Global Canopy  [3] stated that the EUDR rules will strongly affect at least 37 large US-based companies, who are also part of the 500 largest companies globally. This includes companies such as Starbucks and Kellanova (formerly known as Kellogg) (Hogler, 2023). They are not the only companies that will feel the EUDR impact. A group of 27 US Senators sent a letter to the United States Trade Department to express their concerns about the EUDR on the US paper and pulp producers. In the letter they explain that the EUDR requirements will limit market access for 3.5 billion dollars in US forest derived products entering the EU annually.

The geolocation traceability requirement is also a cause for concern. In the US, 42% of the wood fiber used by pulp and paper mills comes from wood chips, forest residuals, and sawmill manufacturing residues. These are wood sources that cannot be traced back to an individual forest plot. According to these senators, it is nearly impossible to comply with the EUDR traceability requirement for a significant segment of the US paper and pulp industry.  

Forest Fallen Trees
Many previous logged areas in North America are not recovering, even decades after the Logging Act.

Is deforestation even an issue?

Although forest protection is a current issue in North America, there are parties denying the severity of deforestation in North America. The Canadian Government, for example, states that there is no deforestation or forest degradation in Canada. However, recent peer-reviewed papers reveal that industrial logging in Canada has been degrading forests.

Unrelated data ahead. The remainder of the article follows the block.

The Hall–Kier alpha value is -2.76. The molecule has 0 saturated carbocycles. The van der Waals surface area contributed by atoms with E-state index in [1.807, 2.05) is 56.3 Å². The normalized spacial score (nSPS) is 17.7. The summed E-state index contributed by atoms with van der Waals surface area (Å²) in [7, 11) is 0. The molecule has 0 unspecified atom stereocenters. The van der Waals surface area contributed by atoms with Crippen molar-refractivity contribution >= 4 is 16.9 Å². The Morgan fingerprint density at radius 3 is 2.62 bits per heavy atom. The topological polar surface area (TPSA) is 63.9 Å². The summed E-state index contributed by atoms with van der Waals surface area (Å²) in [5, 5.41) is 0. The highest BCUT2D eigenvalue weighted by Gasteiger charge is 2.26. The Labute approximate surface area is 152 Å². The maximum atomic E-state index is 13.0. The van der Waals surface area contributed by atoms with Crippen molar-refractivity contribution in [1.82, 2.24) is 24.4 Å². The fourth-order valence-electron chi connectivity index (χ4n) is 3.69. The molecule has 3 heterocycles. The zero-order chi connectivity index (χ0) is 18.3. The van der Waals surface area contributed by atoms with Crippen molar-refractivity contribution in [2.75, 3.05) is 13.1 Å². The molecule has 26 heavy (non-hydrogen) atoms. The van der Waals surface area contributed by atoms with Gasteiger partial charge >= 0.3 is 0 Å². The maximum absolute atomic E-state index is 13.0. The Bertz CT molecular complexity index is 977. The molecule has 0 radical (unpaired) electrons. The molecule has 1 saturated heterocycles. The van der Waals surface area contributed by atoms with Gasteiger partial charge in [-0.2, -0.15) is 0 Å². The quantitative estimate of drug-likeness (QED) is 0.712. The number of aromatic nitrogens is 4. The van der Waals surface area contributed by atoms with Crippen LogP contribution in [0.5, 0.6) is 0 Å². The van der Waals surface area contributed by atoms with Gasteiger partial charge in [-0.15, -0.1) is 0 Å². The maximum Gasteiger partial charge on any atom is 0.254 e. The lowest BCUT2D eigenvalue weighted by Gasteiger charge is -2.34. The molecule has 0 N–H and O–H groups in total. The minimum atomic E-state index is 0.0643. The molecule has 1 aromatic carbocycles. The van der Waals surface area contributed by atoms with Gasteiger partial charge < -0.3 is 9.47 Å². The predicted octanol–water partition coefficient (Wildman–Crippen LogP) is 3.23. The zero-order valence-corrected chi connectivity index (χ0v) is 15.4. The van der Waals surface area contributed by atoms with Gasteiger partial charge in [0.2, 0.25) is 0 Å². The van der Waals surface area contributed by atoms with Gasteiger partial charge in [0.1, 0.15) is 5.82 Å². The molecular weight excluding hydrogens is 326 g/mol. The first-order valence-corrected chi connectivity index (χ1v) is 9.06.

Similarly, the US paper and pulp industry states that US forests are very healthy and stable. Some 67 state representatives, led by Republican Congresswoman Michelle Steel, wrote a letter at the end of last year stating the following:

'The United States does not have a deforestation problem. The industry needs your engagement with the European Commission (EC) and EU member states to insist upon EUDR implementation that focuses on countries in which illegal deforestation is occurring, and more accurately aligns regulatory and documentation requirements with the U.S. supply chain and production practices. The United States has a strong foundation in sustainable forest management and supports international efforts to address deforestation. However, without recognition of different regional factors that drive deforestation, the EU’s regulation imposes impractical requirements that would unnecessarily restrict trade for products from low-risk countries that have responsibly managed supply chains, such as the United States.' (Congresswoman Steel, 2023)

However, many previously logged areas in North America are not recovering, even decades after the logging act which directs the US Forest Service to develop regulations that limit the size of clearcuts, protect streams from logging, restrict the annual rate of cutting, and ensure prompt reforestation.

‘Democrats in US Congress are pushing for similar legislation to the EUDR: the FOREST Act’